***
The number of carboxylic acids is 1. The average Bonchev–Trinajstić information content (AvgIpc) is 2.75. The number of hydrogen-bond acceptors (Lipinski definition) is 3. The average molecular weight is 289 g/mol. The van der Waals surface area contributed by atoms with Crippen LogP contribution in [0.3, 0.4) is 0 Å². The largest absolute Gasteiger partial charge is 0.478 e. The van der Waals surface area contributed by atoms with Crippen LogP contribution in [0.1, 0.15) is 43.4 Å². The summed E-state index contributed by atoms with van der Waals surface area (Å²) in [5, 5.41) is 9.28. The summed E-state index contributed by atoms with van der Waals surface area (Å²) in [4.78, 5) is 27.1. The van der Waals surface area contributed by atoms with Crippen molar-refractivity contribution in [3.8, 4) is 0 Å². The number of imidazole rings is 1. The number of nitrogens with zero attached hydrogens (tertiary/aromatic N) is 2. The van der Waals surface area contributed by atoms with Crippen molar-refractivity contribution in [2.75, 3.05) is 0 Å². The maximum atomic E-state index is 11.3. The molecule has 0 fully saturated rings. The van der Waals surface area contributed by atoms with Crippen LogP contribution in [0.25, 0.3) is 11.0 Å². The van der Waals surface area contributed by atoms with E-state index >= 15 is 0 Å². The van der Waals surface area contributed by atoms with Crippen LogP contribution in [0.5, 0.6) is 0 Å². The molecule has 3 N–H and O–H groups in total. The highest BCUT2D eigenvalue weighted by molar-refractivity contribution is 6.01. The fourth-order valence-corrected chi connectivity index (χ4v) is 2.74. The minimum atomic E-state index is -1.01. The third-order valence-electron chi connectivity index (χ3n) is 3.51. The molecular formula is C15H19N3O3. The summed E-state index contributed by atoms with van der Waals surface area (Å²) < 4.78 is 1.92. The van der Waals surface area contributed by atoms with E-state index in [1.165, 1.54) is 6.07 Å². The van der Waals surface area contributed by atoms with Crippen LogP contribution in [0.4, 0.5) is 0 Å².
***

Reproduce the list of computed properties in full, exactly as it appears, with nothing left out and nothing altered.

The number of carboxylic acids is 1. The average Bonchev–Trinajstić information content (AvgIpc) is 2.75. The number of hydrogen-bond acceptors (Lipinski definition) is 3. The average molecular weight is 289 g/mol. The van der Waals surface area contributed by atoms with Crippen LogP contribution in [0.3, 0.4) is 0 Å². The largest absolute Gasteiger partial charge is 0.478 e. The van der Waals surface area contributed by atoms with Crippen LogP contribution in [0.1, 0.15) is 43.4 Å². The summed E-state index contributed by atoms with van der Waals surface area (Å²) in [5, 5.41) is 9.28. The summed E-state index contributed by atoms with van der Waals surface area (Å²) in [4.78, 5) is 27.1. The van der Waals surface area contributed by atoms with Crippen molar-refractivity contribution in [3.8, 4) is 0 Å². The number of imidazole rings is 1. The number of nitrogens with zero attached hydrogens (tertiary/aromatic N) is 2. The van der Waals surface area contributed by atoms with Crippen molar-refractivity contribution in [2.75, 3.05) is 0 Å². The maximum atomic E-state index is 11.3. The molecule has 0 fully saturated rings. The van der Waals surface area contributed by atoms with Crippen LogP contribution in [0.25, 0.3) is 11.0 Å². The van der Waals surface area contributed by atoms with E-state index >= 15 is 0 Å². The van der Waals surface area contributed by atoms with Crippen LogP contribution in [0.5, 0.6) is 0 Å². The molecule has 3 N–H and O–H groups in total. The highest BCUT2D eigenvalue weighted by molar-refractivity contribution is 6.01. The fourth-order valence-corrected chi connectivity index (χ4v) is 2.74. The minimum atomic E-state index is -1.01. The third-order valence-electron chi connectivity index (χ3n) is 3.51. The molecular formula is C15H19N3O3. The summed E-state index contributed by atoms with van der Waals surface area (Å²) < 4.78 is 1.92. The van der Waals surface area contributed by atoms with E-state index in [1.165, 1.54) is 6.07 Å². The van der Waals surface area contributed by atoms with Crippen LogP contribution in [0.4, 0.5) is 0 Å².